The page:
SAN DIEGO (KGTV) – The University of San Diego is getting COVID-19 cases under control just one week after announcing an outbreak. The number of new cases few drastically after administrators issued a stay-on-campus order.
Here’s a timeline of events:
January 22nd: campus move-in day
February 6th: new weekly cases for students and staff on and off campus peaked at 169
February 12th: stay-on-campus order issued
February 13th: new weekly cases dropped to 80
February 16th: full data has not been released for the current week, but new weekly cases sit at 16 so far, which continues the downward trend.
The ‘Stop the Surge’ effort by the school meant their already limited in-person classes and clubs were moved fully online. Students living on campus were asked to only leave for essential reasons.
In a video announcement on Twitter, University President James T. Harris said they used contact tracing to determine the majority of their cases stemmed from off-campus parties.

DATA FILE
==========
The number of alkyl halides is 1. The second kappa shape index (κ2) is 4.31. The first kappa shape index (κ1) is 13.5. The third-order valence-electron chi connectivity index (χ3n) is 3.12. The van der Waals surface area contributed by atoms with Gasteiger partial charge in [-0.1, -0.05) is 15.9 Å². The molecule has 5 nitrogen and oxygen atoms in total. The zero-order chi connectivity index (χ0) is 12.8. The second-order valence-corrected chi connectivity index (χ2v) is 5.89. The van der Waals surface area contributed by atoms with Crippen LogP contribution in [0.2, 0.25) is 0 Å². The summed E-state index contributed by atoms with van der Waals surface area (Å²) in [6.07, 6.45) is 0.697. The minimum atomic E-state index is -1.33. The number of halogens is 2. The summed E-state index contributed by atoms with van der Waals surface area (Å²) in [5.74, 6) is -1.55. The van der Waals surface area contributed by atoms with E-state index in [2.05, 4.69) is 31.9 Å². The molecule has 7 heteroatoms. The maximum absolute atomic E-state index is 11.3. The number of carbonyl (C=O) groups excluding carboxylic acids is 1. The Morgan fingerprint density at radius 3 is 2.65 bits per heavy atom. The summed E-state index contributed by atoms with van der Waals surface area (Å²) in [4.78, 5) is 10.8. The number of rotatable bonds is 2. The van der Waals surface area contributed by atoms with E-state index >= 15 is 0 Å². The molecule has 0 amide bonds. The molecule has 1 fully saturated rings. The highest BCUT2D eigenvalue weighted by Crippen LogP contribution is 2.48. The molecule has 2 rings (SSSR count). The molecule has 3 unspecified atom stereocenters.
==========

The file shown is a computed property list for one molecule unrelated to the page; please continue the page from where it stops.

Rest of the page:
USD newspaper editor-in-chief, Celina Tebor, says the school may have tried returning to normal too soon.
“The trends were increasing with COVID-19, and the university just decided to bring back more students than they had before, even when cases were higher, and trends were higher,” said Tebor.
On Thursday, the school sent out a memo saying they would start weekly testing for anyone coming to campus. While Tebor says it’s a step in the right direction, she’s hoping some restrictions are relaxed soon.
“I do think it was really abrupt to shut off all campus organizations and labs,” said Tebor. “We can’t produce the newspaper right now because we can’t go on campus. Hopefully, they can look at the case rates and allow for small groups of students to come back on campus sometime soon.”
The university says they will reassess if they need to extend the stay-on-campus order at the end of the month.